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ACLU Florida Vows To Focus Efforts On Three Causes

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Steve Newborn
/
WUSF Public Media
New Florida ACLU director Micah Kubic, standing, with Jacqueline Azis, left, and Joyce Hamilton Henry

The Florida American Civil Liberties Union is starting a new campaign to focus on three main areas where it believes civil liberties are at stake. The group is vowing to do whatever it takes until they succeed.

The ACLU is pivoting to concentrate its efforts in three areas: voting rights, immigrant rights and criminal justice reform. New state president Micah Kubic says this is in response to what he calls the "poisoned fruit" of the recent legislative session.

"There are a lot of places where more focus and really digging in and being proactive - rather than merely responding to the latest outrage from the governor or the legislature or the president - would create greater systemic long-term change," he said.

Kubic says they intend to concentrate on the effort to implement Amendment Four. Legislators approved a law requiring felons pay all their fees and fines before they can vote. The ACLU also wants to overturn legislation that requires local law enforcement to help federal authorities enforce immigration violations.

Kubic says they're re-orientating themselves from only reacting to crises involving civil liberties to actively trying to change the system.

"There are a lot of places where more focus and really digging in and being proactive - rather than merely responding to the latest outrage from the governor or the legislature or the president - would create greater systemic long-term change," he said.

He says that has already borne fruit by throwing their full weight behind the push to get Amendment 4 passed. Now, they have to get it implemented the way they believe the people voted for.

"If we get blocked in Tallahassee, we'll go to court," he said. "If we get blocked in court, we'll go to the local level. If we get blocked at the local level, we'll go directly to voters. And then we'll make the circle ride around again, for as long as it takes, until we succeed."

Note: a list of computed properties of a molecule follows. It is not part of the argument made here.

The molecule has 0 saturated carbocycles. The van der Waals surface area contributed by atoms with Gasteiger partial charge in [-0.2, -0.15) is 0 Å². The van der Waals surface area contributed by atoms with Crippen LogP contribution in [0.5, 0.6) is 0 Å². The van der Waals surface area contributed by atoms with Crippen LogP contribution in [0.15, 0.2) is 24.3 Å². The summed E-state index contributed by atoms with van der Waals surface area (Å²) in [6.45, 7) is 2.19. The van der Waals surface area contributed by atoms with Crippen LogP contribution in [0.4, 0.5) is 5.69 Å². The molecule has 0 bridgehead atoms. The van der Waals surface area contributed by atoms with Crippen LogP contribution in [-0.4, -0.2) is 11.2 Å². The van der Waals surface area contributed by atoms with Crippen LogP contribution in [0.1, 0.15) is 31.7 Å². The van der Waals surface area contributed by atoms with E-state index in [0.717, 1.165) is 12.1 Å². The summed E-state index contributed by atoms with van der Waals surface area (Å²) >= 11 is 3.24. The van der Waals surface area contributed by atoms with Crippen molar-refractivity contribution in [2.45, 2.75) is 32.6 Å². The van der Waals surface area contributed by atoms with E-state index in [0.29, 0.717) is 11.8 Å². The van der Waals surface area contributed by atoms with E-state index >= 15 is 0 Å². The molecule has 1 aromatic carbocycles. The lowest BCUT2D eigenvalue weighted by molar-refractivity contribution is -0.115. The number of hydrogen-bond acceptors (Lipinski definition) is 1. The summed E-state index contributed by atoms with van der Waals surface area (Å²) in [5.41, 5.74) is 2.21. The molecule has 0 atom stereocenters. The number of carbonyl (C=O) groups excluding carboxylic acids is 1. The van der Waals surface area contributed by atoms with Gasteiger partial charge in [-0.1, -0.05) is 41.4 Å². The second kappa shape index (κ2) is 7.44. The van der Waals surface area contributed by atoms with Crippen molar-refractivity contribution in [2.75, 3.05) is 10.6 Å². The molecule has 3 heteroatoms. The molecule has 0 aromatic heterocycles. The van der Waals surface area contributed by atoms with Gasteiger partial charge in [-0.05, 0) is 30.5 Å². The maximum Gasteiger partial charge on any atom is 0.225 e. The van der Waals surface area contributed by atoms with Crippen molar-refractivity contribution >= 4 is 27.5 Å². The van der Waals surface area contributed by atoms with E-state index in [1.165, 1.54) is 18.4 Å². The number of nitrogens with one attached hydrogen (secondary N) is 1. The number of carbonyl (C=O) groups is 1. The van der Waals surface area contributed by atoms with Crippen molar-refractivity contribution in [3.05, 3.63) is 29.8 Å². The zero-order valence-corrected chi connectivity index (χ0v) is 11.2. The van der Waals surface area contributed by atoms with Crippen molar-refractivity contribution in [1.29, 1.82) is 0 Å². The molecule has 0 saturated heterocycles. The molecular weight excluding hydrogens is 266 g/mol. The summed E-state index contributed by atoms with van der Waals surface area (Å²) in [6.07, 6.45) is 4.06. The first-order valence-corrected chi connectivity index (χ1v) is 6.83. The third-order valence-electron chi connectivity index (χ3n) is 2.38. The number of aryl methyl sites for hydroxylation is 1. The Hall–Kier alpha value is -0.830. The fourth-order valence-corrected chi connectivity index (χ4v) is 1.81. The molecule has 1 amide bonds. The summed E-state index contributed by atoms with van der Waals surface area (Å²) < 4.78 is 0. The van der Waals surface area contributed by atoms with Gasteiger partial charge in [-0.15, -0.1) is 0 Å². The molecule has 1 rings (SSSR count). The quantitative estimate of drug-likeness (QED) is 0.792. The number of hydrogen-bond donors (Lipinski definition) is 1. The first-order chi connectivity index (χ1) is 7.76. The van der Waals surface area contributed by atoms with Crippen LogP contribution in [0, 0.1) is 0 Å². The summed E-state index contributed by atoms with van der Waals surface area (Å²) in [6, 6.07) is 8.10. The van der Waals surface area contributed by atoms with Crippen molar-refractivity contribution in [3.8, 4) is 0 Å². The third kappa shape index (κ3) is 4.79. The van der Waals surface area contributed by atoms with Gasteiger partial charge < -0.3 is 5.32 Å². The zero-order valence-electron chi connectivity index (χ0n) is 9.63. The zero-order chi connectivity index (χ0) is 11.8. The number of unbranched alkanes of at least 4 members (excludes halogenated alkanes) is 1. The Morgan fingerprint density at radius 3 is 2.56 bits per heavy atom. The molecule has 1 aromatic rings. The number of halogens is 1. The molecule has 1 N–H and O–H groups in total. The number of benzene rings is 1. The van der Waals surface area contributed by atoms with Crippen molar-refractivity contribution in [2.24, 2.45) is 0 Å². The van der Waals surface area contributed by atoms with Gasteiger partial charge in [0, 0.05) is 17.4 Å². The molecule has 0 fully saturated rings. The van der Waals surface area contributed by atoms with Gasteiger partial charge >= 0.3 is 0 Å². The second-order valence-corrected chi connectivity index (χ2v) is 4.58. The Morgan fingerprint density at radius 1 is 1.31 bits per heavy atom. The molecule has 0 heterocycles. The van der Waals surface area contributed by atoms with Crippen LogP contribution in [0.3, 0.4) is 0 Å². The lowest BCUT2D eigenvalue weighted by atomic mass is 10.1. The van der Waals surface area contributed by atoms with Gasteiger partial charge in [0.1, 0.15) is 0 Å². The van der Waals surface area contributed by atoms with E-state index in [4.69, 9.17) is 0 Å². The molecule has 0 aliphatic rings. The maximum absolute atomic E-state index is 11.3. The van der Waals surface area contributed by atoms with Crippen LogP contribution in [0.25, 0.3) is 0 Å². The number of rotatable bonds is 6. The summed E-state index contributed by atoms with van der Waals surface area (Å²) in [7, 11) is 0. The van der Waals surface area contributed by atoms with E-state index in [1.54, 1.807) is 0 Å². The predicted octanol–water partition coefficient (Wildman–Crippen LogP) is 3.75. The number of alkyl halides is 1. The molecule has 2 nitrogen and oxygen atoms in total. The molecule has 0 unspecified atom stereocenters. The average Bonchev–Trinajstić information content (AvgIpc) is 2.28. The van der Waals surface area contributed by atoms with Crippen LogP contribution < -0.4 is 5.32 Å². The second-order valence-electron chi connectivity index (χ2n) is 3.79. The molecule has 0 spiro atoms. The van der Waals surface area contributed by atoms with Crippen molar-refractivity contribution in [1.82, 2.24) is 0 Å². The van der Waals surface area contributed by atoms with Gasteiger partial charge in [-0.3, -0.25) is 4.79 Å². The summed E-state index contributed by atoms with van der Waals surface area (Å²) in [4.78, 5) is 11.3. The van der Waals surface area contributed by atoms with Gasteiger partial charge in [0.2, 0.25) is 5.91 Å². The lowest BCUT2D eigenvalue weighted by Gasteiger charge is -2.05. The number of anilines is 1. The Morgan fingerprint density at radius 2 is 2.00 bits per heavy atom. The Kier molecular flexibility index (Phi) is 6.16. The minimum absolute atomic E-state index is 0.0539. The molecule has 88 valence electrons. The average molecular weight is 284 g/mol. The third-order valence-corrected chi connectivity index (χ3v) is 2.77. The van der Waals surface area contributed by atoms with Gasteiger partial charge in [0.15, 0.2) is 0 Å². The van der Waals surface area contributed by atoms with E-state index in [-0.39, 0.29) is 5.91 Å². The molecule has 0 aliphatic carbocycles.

They will also focus on sentencing reform and eliminating racial disparities in the criminal justice system. Jacqueline Azis is a staff attorney.

"What is the problem here in Florida is we have way too many people sitting in custody, not because they been actually convicted of anything, but because they are too poor to afford their freedom," she said. "And there should not be two criminal justice systems - one for the poor and one for the ones who can afford to get out.

Two of their goals are to end cash bail, where people have to rely on bail bonds to get them out of jail, and overturning the suspension of driver's licenses for non-driving offenses or the lack of ability to pay fines and fees.

"When people don't have their license, they lose their livelihood, they lose their ability to work," Azis said. "If you lose your ability to work, you lose your ability to have your housing, pay child support. It's an endless cycle, all from the lack of driver's licenses."

Joyce Hamilton Henry heads the ACLU's Tampa Bay regional office. She says this campaign will likely take two to four years.

"We intend to, as an organization, and also working with our community partners, to make sure that Florida continues to move in the right direction," she said. "We have been very regressive in our policies... and we will continue to remove the barriers and open up more opportunities for individuals to vote."